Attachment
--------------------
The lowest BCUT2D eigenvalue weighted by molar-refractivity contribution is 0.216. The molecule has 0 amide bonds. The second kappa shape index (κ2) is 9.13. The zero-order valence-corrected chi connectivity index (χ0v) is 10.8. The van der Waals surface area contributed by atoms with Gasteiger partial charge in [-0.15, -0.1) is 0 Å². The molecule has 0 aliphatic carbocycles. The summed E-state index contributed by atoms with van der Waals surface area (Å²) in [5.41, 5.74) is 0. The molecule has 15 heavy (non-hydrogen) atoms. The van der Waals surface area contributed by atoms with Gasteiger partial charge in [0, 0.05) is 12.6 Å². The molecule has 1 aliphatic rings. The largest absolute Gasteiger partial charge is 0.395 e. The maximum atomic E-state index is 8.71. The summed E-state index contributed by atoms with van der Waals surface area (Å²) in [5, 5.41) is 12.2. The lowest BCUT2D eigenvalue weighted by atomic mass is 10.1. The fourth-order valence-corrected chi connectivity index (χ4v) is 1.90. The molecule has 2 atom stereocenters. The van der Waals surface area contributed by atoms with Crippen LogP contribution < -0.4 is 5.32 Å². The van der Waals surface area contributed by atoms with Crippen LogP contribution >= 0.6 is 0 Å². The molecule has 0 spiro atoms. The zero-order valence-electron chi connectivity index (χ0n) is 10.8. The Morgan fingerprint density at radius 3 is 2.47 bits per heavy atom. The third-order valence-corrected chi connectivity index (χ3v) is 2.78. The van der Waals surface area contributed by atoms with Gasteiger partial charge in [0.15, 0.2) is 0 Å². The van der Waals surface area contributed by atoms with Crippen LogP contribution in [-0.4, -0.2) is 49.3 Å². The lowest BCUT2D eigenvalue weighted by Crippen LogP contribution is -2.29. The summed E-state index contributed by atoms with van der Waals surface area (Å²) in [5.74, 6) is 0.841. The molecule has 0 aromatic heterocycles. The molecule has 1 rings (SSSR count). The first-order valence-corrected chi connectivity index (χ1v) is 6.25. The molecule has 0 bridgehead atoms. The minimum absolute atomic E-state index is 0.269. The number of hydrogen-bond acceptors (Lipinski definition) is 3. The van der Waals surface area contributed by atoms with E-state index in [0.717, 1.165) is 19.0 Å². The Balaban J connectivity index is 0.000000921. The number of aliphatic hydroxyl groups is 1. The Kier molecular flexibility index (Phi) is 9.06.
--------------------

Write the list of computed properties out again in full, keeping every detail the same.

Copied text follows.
The lowest BCUT2D eigenvalue weighted by molar-refractivity contribution is 0.216. The molecule has 0 amide bonds. The second kappa shape index (κ2) is 9.13. The zero-order valence-corrected chi connectivity index (χ0v) is 10.8. The van der Waals surface area contributed by atoms with Gasteiger partial charge in [-0.15, -0.1) is 0 Å². The molecule has 0 aliphatic carbocycles. The summed E-state index contributed by atoms with van der Waals surface area (Å²) in [5.41, 5.74) is 0. The molecule has 15 heavy (non-hydrogen) atoms. The van der Waals surface area contributed by atoms with Gasteiger partial charge in [0, 0.05) is 12.6 Å². The molecule has 1 aliphatic rings. The largest absolute Gasteiger partial charge is 0.395 e. The maximum atomic E-state index is 8.71. The summed E-state index contributed by atoms with van der Waals surface area (Å²) in [5, 5.41) is 12.2. The lowest BCUT2D eigenvalue weighted by atomic mass is 10.1. The fourth-order valence-corrected chi connectivity index (χ4v) is 1.90. The molecule has 2 atom stereocenters. The van der Waals surface area contributed by atoms with Crippen LogP contribution < -0.4 is 5.32 Å². The van der Waals surface area contributed by atoms with Crippen LogP contribution >= 0.6 is 0 Å². The molecule has 0 spiro atoms. The zero-order valence-electron chi connectivity index (χ0n) is 10.8. The Morgan fingerprint density at radius 3 is 2.47 bits per heavy atom. The third-order valence-corrected chi connectivity index (χ3v) is 2.78. The van der Waals surface area contributed by atoms with Gasteiger partial charge in [0.15, 0.2) is 0 Å². The van der Waals surface area contributed by atoms with Crippen LogP contribution in [-0.4, -0.2) is 49.3 Å². The lowest BCUT2D eigenvalue weighted by Crippen LogP contribution is -2.29. The summed E-state index contributed by atoms with van der Waals surface area (Å²) in [5.74, 6) is 0.841. The molecule has 0 aromatic heterocycles. The molecule has 1 rings (SSSR count). The first-order valence-corrected chi connectivity index (χ1v) is 6.25. The molecule has 0 bridgehead atoms. The minimum absolute atomic E-state index is 0.269. The number of hydrogen-bond acceptors (Lipinski definition) is 3. The van der Waals surface area contributed by atoms with E-state index in [0.717, 1.165) is 19.0 Å². The Balaban J connectivity index is 0.000000921. The number of aliphatic hydroxyl groups is 1. The Kier molecular flexibility index (Phi) is 9.06.